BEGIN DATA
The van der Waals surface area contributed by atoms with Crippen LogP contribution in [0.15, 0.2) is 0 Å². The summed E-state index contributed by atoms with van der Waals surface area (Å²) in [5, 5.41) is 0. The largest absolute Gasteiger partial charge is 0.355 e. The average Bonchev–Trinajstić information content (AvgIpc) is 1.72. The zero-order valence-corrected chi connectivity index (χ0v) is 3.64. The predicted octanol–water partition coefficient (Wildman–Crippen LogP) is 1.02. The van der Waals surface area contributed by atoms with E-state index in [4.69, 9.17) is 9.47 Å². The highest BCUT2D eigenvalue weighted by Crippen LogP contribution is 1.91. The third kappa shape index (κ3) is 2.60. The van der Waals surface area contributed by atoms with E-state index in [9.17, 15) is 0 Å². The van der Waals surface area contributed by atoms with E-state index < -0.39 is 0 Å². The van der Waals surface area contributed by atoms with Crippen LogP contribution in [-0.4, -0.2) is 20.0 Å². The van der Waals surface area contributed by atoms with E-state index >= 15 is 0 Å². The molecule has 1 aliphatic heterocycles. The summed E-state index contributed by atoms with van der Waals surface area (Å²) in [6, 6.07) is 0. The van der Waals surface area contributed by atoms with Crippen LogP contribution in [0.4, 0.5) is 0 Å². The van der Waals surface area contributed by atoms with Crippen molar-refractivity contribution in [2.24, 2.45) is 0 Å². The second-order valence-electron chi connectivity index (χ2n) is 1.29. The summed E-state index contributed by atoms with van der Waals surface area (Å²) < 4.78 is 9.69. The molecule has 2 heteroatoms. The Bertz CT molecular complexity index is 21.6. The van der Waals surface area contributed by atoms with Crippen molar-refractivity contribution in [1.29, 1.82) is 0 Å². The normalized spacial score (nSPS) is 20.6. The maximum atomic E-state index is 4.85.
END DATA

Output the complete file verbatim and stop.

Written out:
The van der Waals surface area contributed by atoms with Crippen LogP contribution in [0.15, 0.2) is 0 Å². The summed E-state index contributed by atoms with van der Waals surface area (Å²) in [5, 5.41) is 0. The largest absolute Gasteiger partial charge is 0.355 e. The average Bonchev–Trinajstić information content (AvgIpc) is 1.72. The zero-order valence-corrected chi connectivity index (χ0v) is 3.64. The predicted octanol–water partition coefficient (Wildman–Crippen LogP) is 1.02. The van der Waals surface area contributed by atoms with E-state index in [4.69, 9.17) is 9.47 Å². The highest BCUT2D eigenvalue weighted by Crippen LogP contribution is 1.91. The third kappa shape index (κ3) is 2.60. The van der Waals surface area contributed by atoms with E-state index in [9.17, 15) is 0 Å². The van der Waals surface area contributed by atoms with E-state index < -0.39 is 0 Å². The van der Waals surface area contributed by atoms with Crippen LogP contribution in [-0.4, -0.2) is 20.0 Å². The van der Waals surface area contributed by atoms with E-state index >= 15 is 0 Å². The molecule has 1 aliphatic heterocycles. The summed E-state index contributed by atoms with van der Waals surface area (Å²) in [6, 6.07) is 0. The van der Waals surface area contributed by atoms with Crippen LogP contribution in [0.4, 0.5) is 0 Å². The van der Waals surface area contributed by atoms with Crippen molar-refractivity contribution in [2.24, 2.45) is 0 Å². The second-order valence-electron chi connectivity index (χ2n) is 1.29. The summed E-state index contributed by atoms with van der Waals surface area (Å²) < 4.78 is 9.69. The molecule has 2 heteroatoms. The Bertz CT molecular complexity index is 21.6. The van der Waals surface area contributed by atoms with Crippen molar-refractivity contribution in [1.29, 1.82) is 0 Å². The normalized spacial score (nSPS) is 20.6. The maximum atomic E-state index is 4.85.